Few factors are more important for youth, youth leaders, and all of us, than the issue of technology. It is not only an important; it is a complex matter. Therefore we ought to make sure about what we are discussing.
Wikipedia defines Technology as “the making, usage, and knowledge of tools, machines, techniques, crafts, systems or methods of organization in order to solve a problem or perform a specific function.” (http://en.wikipedia.org/wiki/Technology, accessed 30Sep2011.)
The Global Dictionary of Theology (ed. Dyrness & Karkkainen, article on Technology by David W. Gill, pp. 870-874) explains that “the word technology derives from two Greek roots, techne and logos…” From its literal meaning of study of technique, skill, art, and craft, it was gradually used, not just for the study, but the actual development of skills and craft. Technology was the knowledge and skill to do or make something. Technology now refers to tools and techniques themselves.
From the use of fire, the making of tools, the invention of the wheel and written languages, technology has greatly changed human culture and civilization. Technologies use natural resources to modify and control our natural environments.
Plato seems to have opposed the technology of writing and educating people to read. Similarly, the invention of the printing press, pencil erasers, television and the Internet have raised grave objections for various reasons from thoughtful critics.
Technology’s benefits are enjoyed by all and admitted by most. Even life on a primitive, self-sustaining farm uses forms of technology. Technologies benefit most of us from morning to night, at home, school or work, in leisure and social relations—even in places of worship if there are lights in the sanctuary.
Still we are frightened by the destructive power of weapons of unthinkable power, their use by terrorists, the possibilities of cyber-warfare, pollutions, and the melting of the Arctic icecap.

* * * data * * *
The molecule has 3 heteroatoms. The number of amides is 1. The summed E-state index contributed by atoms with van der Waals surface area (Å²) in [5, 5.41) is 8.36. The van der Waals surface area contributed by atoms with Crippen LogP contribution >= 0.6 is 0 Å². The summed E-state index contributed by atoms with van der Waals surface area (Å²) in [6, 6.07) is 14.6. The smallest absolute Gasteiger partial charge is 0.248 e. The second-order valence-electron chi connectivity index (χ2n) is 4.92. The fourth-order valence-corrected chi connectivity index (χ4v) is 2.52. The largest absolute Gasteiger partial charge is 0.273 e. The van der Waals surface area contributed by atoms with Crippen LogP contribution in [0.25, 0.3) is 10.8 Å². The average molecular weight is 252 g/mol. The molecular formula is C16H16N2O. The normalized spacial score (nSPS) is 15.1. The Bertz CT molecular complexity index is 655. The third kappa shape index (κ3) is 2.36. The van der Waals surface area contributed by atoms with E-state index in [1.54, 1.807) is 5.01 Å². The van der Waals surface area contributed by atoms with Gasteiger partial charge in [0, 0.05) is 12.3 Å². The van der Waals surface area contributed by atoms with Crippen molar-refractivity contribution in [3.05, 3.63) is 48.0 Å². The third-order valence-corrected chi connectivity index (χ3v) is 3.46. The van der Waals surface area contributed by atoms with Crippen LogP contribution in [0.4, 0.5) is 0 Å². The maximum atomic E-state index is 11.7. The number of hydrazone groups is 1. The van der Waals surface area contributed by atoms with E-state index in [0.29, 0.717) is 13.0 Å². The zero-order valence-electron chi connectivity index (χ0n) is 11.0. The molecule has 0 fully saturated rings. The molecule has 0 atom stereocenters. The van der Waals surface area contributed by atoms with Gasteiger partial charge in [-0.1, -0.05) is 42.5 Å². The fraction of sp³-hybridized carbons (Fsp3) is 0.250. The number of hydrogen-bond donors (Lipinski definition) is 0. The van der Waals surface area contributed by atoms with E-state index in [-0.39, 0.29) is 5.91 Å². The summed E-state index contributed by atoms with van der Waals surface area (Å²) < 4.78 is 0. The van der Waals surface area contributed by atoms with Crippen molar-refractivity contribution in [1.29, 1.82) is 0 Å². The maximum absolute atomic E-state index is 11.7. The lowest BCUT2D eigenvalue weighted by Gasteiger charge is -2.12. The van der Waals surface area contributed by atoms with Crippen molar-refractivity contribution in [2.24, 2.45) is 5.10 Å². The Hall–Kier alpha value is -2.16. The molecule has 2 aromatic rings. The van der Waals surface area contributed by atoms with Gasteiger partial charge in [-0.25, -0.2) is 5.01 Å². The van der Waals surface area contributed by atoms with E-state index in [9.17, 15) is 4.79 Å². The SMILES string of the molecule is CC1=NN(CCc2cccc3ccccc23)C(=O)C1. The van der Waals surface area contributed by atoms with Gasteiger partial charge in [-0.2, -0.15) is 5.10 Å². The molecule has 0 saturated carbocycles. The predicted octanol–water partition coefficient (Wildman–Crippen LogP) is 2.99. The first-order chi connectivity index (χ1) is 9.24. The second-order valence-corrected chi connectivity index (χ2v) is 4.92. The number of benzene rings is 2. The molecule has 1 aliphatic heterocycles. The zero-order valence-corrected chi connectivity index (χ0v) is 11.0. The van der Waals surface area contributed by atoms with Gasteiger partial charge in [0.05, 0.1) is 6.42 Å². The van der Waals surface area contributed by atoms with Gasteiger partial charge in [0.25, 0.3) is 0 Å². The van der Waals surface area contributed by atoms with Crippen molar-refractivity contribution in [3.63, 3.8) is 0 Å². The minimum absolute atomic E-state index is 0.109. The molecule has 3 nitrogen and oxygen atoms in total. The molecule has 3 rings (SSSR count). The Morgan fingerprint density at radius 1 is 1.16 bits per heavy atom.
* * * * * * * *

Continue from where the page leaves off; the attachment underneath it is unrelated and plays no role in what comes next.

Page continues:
Besides possible world devastation, we also wonder what digital and other technologies are doing to our quality of life.
After describing the many benefits of technology, the Dictionary of Global Theology comments on “bad technology.”
Bad technology… respects no temporal boundary (but rather erases the rhythm of life and invades human rest); bad technology respects no spatial boundary (but invades everywhere it can; “if it can be done, it will be done”). Bad technology is motivated and justified only by curiosity, profit-motives and a will to power (rather than by a sense of God’s calling and purposes). Bad technology proclaims its own goodness (or neutrality—which is the same thing), instead of seeking a moral evaluation from God. Bad technology grasps for autonomous knowledge of good and evil from the forbidden tree (“we shall be as gods, knowing good and evil”).
From a position of biblical faith, this article calls for a return to the doctrine of Creation for a fuller appreciation of technological advances and restraint of its misuse. “Creation is the starting point, but we must proceed to redemption to develop a fully Christian view of technology…. Christians seeking God’s guidance for a creative and redemptive technology must not only be instructed by the Word of God, but must also seek the guiding power of God’s Holy Spirit.”
Today’s technological crises call for collaboration between people of all faiths and those of a secular mind. All who seek justice and the common good are needed to fight the forces of unrestrained greed and lust for power—which lead to violent conflict and poverty of human spirit.
This is a topic needing to be studied and discussed; it cannot be given a low priority.
Questions for Reflection and Discussion
How important is technology in your life, the lives of your family and friends, the lives of young people today?
How would you have written an introductory article on technology? What comments or questions do you have on this article?
If you were discussing the benefits and dangers of technology with 8-10-year-olds, what do you think they would have to say?
How would such a discussion be different among teenagers… or among college young adults in their twenties?
What do you consider the greatest technological danger to our world today?
What are technology’s dangers to you personally… and to your family and friends?
How would you go about leading a discussion or discussions on technology?
Whether from a faith or strictly scientific perspective, human beings seem destined to make things (homo faber).
The huge question is whether we will control those things for the good of humanity (and people of faith would say, the glory of God) or those things will control us. That is the big question this topic seeks to explore.